Never giving too much away, Literal Hotties focuses on reviews and recommendations of titles by womxn of colour, both fiction and non-fiction.
“Jafari provides the nuance to a Muslim girl falling in love that hasn’t always been depicted in adult romances. It’s messy, there’s secrecy, and the anxiety of it is always battling against the euphoric feeling.”
Writing this particular review will be like the moment Neo realises he’s in the Matrix. Is it self indulgent of me to review a book where the character has the same name as me? Perhaps. Will this stop me from writing it? Absolutely-fucking-not.
Seldom (actually, never) am I fortunate to read about a character and their family dynamic that resonates so heavily with me, and Jafari provides that in abundance. Part family drama and part romance, The Mismatch is Sara Jafari’s debut novel. Following the young, newly-graduated Soraya as she struggles to find a job and maintain her new independent life away from the suffocating constrictions of her family in Brighton.
The beginning of Soraya’s journey has the perfect setup for a romcom; timid, never been kissed and lacking in life experience. Soraya sets out to obtain her first kiss. Enter Magnus Evans; rugby player, a little bit of a slag and obviously not Muslim. He’s the perfect Mr. Right Now.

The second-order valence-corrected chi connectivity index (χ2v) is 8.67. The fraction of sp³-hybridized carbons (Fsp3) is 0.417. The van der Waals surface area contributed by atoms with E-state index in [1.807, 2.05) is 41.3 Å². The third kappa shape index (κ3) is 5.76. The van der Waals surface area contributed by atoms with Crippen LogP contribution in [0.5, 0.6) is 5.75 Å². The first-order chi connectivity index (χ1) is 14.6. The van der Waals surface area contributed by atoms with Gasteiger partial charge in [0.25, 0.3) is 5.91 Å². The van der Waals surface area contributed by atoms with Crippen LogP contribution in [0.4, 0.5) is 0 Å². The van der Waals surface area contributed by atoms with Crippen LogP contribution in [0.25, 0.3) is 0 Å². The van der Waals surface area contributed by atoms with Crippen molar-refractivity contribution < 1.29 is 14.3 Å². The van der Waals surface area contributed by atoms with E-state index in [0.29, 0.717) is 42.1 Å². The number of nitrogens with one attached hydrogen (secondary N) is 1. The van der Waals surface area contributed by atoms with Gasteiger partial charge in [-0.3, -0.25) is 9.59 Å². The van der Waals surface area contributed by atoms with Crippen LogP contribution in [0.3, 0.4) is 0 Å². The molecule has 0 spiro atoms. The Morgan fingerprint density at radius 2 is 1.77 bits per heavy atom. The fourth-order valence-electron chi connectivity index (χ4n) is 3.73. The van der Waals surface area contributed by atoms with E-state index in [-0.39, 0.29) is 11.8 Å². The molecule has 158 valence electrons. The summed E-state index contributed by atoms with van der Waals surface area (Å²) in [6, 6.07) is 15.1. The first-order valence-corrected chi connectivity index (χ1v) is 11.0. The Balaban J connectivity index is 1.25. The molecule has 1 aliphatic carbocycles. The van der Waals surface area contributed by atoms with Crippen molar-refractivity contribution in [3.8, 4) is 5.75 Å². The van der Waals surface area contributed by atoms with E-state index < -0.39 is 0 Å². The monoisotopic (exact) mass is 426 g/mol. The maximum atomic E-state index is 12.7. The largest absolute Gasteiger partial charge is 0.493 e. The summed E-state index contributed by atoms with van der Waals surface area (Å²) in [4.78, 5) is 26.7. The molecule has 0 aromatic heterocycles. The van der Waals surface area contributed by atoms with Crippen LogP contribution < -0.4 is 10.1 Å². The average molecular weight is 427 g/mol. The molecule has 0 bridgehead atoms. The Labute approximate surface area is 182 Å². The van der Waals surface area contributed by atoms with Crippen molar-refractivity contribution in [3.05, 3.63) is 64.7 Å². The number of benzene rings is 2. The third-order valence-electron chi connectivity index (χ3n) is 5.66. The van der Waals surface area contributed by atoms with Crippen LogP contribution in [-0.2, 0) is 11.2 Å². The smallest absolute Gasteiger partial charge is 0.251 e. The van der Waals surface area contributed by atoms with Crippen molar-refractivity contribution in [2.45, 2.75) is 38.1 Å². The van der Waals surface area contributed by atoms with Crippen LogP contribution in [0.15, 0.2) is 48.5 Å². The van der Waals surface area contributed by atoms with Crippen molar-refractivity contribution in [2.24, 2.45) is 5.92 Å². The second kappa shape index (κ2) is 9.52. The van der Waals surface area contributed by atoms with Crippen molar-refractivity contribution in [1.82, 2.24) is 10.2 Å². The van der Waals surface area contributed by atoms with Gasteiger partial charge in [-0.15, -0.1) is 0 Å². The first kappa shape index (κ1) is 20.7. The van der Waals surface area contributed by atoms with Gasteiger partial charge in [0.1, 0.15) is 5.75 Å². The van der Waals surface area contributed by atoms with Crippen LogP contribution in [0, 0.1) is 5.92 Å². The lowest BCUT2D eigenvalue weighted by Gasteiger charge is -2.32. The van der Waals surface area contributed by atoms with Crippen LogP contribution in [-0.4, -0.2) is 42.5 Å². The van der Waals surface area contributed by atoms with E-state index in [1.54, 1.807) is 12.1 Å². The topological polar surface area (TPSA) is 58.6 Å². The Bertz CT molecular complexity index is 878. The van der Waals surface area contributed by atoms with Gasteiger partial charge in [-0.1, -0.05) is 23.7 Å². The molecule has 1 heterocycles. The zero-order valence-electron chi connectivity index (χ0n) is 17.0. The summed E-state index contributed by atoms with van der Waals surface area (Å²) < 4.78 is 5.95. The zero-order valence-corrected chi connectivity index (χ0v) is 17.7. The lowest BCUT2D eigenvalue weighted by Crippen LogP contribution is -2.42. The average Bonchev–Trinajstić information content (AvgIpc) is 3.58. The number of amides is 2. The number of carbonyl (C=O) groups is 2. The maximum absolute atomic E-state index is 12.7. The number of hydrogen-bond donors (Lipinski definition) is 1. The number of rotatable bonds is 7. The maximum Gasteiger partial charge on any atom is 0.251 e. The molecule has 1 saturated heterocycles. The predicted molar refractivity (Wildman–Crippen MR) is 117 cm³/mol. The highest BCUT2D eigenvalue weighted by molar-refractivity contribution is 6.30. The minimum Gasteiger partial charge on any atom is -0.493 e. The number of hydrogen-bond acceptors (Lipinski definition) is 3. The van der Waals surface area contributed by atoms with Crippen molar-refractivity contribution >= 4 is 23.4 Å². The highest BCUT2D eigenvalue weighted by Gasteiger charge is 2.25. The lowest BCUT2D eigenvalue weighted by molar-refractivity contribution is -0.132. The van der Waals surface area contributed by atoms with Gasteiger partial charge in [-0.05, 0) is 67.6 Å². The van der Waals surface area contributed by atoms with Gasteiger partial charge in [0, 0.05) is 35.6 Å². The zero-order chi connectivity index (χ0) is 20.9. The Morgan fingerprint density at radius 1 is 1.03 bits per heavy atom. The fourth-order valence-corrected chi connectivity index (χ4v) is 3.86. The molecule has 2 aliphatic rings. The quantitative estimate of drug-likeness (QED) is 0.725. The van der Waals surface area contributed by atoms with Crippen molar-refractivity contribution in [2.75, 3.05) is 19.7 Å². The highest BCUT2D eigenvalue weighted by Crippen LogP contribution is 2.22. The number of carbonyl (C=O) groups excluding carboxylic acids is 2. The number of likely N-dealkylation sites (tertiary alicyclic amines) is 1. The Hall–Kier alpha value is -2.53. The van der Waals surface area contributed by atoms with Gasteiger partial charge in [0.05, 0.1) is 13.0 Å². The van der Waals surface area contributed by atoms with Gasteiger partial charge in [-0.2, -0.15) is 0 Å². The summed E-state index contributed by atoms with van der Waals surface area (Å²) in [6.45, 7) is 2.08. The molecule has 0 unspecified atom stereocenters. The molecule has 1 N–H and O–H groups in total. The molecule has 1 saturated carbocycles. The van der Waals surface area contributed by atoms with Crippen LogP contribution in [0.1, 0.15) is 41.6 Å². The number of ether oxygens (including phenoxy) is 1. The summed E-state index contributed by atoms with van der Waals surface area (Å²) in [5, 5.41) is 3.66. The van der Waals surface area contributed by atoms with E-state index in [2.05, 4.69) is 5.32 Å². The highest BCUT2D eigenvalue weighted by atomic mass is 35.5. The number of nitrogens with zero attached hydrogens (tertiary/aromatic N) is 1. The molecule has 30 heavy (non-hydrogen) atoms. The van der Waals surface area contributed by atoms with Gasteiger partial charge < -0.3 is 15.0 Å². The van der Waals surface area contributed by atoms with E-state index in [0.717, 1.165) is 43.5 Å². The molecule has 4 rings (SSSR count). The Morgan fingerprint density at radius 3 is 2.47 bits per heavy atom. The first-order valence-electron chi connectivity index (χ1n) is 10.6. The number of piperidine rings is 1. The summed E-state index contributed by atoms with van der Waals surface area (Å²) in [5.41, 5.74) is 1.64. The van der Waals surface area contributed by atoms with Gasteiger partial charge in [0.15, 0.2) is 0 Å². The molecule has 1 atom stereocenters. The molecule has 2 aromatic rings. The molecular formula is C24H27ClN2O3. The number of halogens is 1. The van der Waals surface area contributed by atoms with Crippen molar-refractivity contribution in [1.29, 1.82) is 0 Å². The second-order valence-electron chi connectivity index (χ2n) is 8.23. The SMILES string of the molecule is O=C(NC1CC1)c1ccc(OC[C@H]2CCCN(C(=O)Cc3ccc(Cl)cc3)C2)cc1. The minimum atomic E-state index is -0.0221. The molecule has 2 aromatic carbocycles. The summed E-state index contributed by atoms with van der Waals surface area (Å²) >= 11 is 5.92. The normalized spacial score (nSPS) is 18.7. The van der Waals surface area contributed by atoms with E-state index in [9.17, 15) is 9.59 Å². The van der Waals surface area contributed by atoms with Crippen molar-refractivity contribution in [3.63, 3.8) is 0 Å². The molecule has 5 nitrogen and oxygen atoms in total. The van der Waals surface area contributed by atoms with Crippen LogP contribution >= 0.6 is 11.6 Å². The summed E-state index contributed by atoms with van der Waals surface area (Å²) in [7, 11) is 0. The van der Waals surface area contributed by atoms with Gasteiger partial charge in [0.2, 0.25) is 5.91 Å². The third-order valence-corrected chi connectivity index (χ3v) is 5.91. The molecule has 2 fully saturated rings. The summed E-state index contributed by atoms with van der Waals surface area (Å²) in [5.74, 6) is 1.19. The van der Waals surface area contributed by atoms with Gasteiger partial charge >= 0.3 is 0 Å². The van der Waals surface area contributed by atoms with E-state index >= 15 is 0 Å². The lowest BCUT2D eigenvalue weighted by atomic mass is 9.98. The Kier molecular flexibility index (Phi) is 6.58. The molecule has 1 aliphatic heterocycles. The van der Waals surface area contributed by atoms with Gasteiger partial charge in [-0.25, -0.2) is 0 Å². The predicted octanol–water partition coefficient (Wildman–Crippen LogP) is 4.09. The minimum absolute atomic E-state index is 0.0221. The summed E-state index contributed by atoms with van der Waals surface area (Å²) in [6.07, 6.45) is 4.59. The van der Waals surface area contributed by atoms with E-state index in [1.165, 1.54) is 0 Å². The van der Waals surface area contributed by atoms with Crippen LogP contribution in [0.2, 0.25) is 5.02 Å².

“The fact that he isn’t the type of man that she, a Muslim girl, could bring home to her conservative parents in a million years simmers beneath the surface of every moment she spends with him.”
Now, we know how I feel about white men in this house, but Magnus isn’t without his charm. His predictable laddishness is offset by his secretive vulnerability, which he slowly becomes comfortable revealing to Soraya, as well as being an avid reader that manages to voice marginally intelligent opinions about the texts he and Soraya used to study in class. His choice in friends makes this particular fact about him that much more surprising, though when you look back at the type of sporty lads at uni, didn’t at least some of them have a surprisingly endearing quality?